Another proposed mechanism is direct tubular cytotoxicity as evidenced by intense vacu­lization of the proximal tubular cells, loss of brush border and sometimes frank tubular necrosis after the injection of ICM. [7] However, these findings may represent ICM exposure rather than a true nephrotoxicity, since kidney ische-mia molecule (KIM-1), an indicator of tubular necrosis has not been detected in urine in clinical ICI-AKI. [8]

Hypo perfusion of tissues and direct tubulo­toxicity can lead to production of reactive oxy­gen species, oxidative stress and inflammation that contributes to additional injury causing death of tubular cells.

Finally, tubular plugging can take place se­condary to cast formation from aggregation of Tamm-horsfall proteins, increased tubular fluid viscosity and increased urate excretion with tubular precipitation.


   Reducing the Risk of ICI-AKI Top


"Intellectuals solve problems; geniuses prevent them." (Einstein)

Since ICI-AKI is an iatrogenic complication with predictable timing, it is amenable to pre­ventative strategies. These can be broadly divi­ded into five categories:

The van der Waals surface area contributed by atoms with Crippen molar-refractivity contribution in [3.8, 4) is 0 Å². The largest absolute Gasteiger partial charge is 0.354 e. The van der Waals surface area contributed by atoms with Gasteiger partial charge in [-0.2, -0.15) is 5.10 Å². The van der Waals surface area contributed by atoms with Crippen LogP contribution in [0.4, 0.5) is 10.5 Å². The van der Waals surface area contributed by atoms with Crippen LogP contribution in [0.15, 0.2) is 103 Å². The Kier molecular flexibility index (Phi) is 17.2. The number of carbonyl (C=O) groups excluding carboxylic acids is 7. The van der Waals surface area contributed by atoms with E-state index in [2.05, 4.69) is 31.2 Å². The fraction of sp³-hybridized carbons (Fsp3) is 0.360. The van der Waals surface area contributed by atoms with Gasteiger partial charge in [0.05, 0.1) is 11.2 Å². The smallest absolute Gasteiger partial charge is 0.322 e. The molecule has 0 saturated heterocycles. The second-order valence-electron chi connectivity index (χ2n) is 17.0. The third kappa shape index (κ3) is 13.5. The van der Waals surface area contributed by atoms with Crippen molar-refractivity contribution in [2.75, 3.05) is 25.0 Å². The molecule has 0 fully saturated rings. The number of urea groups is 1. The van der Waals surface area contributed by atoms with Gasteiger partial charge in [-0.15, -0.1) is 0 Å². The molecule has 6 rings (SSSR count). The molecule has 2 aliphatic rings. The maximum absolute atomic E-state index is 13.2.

1. Peri-procedural intravascular volume ex­pansion
  2. Withdrawal of potentially nephrotoxic me­dication
  3. Adjunctive pharmacotherapy
  4. Selection of type and dose of ICM and
  5. Prophylactic extra-corporeal therapy



   Peri-Procedural Intravascular Volume Expansion Top


"We never know the worth of water 'til the well is dry" (English Proverb)

Volume supplementation increases renal blood flow by expanding plasma volume, down-re­gulating the renin-angiotensin-alsodterone axis and reducing the levels of vasoconstrictive hormones. Increased urinary flow by fluid ad­ministration shortens the intratubular transit time of ICM reducing the duration of nephron exposure to the ICM. It also helps dilute the ICM and prevent tubular obstruction. [9]

There have been no randomized controlled trials (RCTs) directly comparing intravascular volume expansion with no volume expansion but most patients with ICI-AKI reported in the early literature were volume depleted; many of them intentionally to increase the concentra­tion of ICM in the urinary tract for best visua­lization. [10],[11] Effectiveness of hydration therapy was recognized in 1980s. [12],[13]